Spoonwood

How a boy saved his dad and brought together warring families.

All the time I was writing Mad Boys and The Old American I was thinking about the novel that would be Spoonwood. I even had that title in my head. My inspiration for the story and the title grew from a visit I made to the Sunapee Crafts Fair held every year in the lake town of Sunapee, New Hampshire. I happened to come across a booth by Dan Dustin, who made his living carving wooden spoons. In Dan Dustin I saw all that I admired in a craftsman; in his spoons I saw what I pursued in my own creative life– beauty of expression, history, utility, and expertise. In the material for the spoons, local woods, I saw my boyhood in the forests of Beech Hill in Keene, New Hampshire, where I grew up.

I started carving spoons. They were nowhere as elegant as Dan Dustin's, but I enjoyed the work and even now years later my spoons are still in use in our kitchen. Wooden spoons behave differently from metal spoons. Wooden spoons do not clink. Wooden spoons grow more beautiful with age. If you make the spoon yourself, you get a little mental youtube of its origins every time you pick it up. I made most of my spoons from firewood that I cut myself–maple, oak, birch, cherry–so that when I carved a spoon I could enjoy a memory of how I acquired it. My favorite spoon wood came from a piece of lilac wood I got from a friend, David Corriveau.

The lilac trunk was about five feet long and perhaps five inches in diameter. I cut it to make a one-foot long stick, which I split down the middle. I was shocked with delight to see that the heart wood was the color the flower–purple. But it was a fugitive color that began to disappear within seconds. Or maybe the purple was all a hallucination. Doesn't matter. The feeling–a thrill–remains in memory. In the end the heartwood color stabilized to a dark reddish brown, very beautiful, especially the way it played off with the blond sap wood. It was hard work carving that spoon because lilac is very dense and resists the blade. However, the wood does not splinter easily so in the end I was able to fashion a passable spoon. I followed the grain so that the spoon has curve in it.

Historically, mountain laurel was called spoon wood because it was hard and lovely, but also easy on the carver. Mountain laurel was Dan Dustin's favorite wood for spoon carving. After Spoonwood was published Dan and I formed talk duo for library groups, book stores, anybody who would listen to us.

Fiction writing for me is like what I imagine method acting must be like. I have to use part of myself in the role I play on the page. When I wrote The Dogs of March, I started a gun collection like my protagonist Howard Elman. After the book was finished I lost interest in guns and got rid of them. Same thing happened with Spoonwood. In the book Frederick Elman (who changes his name to F. Latour) earns his living and finds salvation in carving wooden spoons. All the time I was writing the book I carved wooden spoons. I haven't carved a spoon since I finished writing the novel. I suppose I would be a danger to society if I wrote from the perspective of a serial killer.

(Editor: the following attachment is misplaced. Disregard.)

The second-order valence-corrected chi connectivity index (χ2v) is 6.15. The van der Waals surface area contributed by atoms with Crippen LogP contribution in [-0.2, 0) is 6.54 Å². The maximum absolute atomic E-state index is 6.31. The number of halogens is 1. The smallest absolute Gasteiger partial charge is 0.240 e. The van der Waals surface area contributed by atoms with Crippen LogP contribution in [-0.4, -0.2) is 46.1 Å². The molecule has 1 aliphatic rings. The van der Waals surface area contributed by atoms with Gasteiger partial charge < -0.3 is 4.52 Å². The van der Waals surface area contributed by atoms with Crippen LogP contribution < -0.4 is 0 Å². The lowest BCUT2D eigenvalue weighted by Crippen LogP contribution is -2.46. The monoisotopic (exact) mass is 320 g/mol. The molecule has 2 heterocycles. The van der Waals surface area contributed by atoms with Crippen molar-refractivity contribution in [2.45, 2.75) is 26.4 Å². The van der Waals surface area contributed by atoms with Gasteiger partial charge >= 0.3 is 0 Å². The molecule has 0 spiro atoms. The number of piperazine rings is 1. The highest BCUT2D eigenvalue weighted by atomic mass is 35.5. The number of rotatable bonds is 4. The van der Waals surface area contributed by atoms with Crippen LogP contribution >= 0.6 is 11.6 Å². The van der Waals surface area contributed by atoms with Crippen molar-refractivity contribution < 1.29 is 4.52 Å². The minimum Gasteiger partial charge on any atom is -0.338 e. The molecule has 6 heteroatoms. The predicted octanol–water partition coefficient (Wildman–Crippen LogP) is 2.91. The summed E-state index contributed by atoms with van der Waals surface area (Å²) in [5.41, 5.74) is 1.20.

In Spoonwood, to get away from booze and people Latour raises his infant son, Birch, in the woods; they reside in an abandoned hippie school bus with no electricity, no plumbing, and a mile from the nearest road. In that environment Latour heals himself over time and raises his child. Spoonwood comes as close to the fulfillment of a personal fantasy than anything I've written. From the time I was a boy I've soothed my emotional hurts, staved off boredom, and contemplated a pleasant future by imagining myself living in the woods in a tiny cabin. It's never happened in real life, but if you count the down time of thinking about it that imaginary cabin has been a second home for me for many decades.

Spoonwood won an IPPY (Independent Publisher book award) for best regional novel in the Northeast in 2006.

After I finished Spoonwood, I did a lot of writing, but not for publication. I wrote a book on fiction writing for my students. That project was spawned by the price of text books. I thought the quality of the text books on writing were okay, but way over-priced. Writing my own book and giving it away was my little rebellion against the publishers. I also wrote a not-for-publication memoir for my children. That project got me thinking about the past, and the next thing I knew I was writing a faux memoir. I asked myself, "Self, what would my life been like if I had never gone to college." The answer to that question was my somewhat autobiographical novel, Never Back Down, published in 2012 by David Godine, Publisher.

The acquiring editor for Never Back Down was the founding editor of the company, David R. Godine, but the actually editing of the book was done by Susan Barba. I mention her because, like Michael Lowenthal, the editor of Mad Boys, she was one of my former students. Makes me proud.

These adventures in prose writing–Spoonwood, Recycling Reality (which is what I called my writing handbook), my memoir for my children, and my semi-autobiographical novel, Never Back Down–all began with a Dan Dustin carved spoon at the Sunapee Crafts Fair. Imagine that.